Caregiving

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Caregiving

How to Avoid Financial Ruin as a Caregiver

Posted by Hilary Young

By Hilary Young A shrinking middle class, medical expenses at an all-time high and a caregiver shortage: it’s the perfect cocktail for financial ruin. And now a new study from researchers with the Faculty of Social Work at the University of Calgary in Alberta, Canada has found that women in particular are more susceptible to going bankrupt when caring for an elderly parent.

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Caregiving

Aging in Place: The “Granny Pods” Trend

Posted by Hilary Young

By Hilary Young According to the American Association of Retired Persons, over 80 percent of adults now intend to age in place. Nursing homes are no longer the norm. Many seniors prefer to stay active and remain independent for as long as possible. One major trend that is helping to make this wish come true is the proliferation of transitional housing options, otherwise known as “Granny Pods.”

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Caregiving

Adult Day Care A Boon for Caregivers

Posted by Sondra Forsyth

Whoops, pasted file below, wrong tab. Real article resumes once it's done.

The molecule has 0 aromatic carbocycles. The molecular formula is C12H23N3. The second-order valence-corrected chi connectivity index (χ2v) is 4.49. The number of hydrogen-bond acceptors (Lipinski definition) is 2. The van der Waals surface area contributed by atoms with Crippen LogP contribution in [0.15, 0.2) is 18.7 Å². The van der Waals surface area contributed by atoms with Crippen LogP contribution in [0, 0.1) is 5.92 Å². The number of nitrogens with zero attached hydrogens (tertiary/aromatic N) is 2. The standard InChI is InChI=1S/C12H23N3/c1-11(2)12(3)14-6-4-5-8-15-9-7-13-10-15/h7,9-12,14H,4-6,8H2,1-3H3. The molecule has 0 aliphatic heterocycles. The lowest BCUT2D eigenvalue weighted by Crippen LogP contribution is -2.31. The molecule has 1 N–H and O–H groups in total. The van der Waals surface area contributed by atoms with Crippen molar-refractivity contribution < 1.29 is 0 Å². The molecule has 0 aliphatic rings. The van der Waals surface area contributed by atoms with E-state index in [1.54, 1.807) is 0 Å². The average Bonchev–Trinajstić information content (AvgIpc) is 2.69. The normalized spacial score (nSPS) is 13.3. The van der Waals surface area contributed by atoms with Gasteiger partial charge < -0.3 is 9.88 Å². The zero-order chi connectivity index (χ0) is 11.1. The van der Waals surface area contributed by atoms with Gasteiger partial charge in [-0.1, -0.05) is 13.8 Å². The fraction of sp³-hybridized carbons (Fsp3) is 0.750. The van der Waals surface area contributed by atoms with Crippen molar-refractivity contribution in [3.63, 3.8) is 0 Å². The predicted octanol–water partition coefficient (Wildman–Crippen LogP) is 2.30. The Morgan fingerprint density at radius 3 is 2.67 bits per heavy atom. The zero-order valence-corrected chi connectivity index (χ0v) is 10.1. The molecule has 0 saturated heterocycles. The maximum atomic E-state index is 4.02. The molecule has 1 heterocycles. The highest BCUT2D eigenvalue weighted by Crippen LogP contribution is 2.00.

Family caregivers show an increase in the beneficial stress hormone DHEA-S on days when they use an adult day care service for their relatives with dementia, according to researchers at Penn State and the University of Texas at Austin. A release from Penn explains that DHEA-S controls the harmful effects of cortisol and is associated with better long-term health.

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Caregiving

Caregiving Challenges: Bathing and Personal Hygiene

Posted by Diane Blum

By Diane Blum As Alzheimer’s progresses, poor hygiene can often become more than just an unpleasant issue. It can have medical consequences, such as bacterial infections including UTIs. Gastroenteritis and other health issues can also occur, some quite serious to an immune system weakened as Alzheimer’s progresses.

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Caregiving

Peace of Mind for Long-Distance Caregivers

Posted by Marki Flannery

By Marki Flannery Every Sunday, Donna placed a call from her home in Washington D.C. to her Aunt Catherine, to check up on her. At age 87, Catherine lived alone in her longtime Lower Manhattan apartment and, except for an attack of angina a couple years ago, was in relatively good health. Donna asked, as she usually did, about her aunt's weekend and was heartened to hear she had gotten out with friends. "My neighbor's daughter took us to the Metropolitan Museum," Catherine said, sounding uplifted.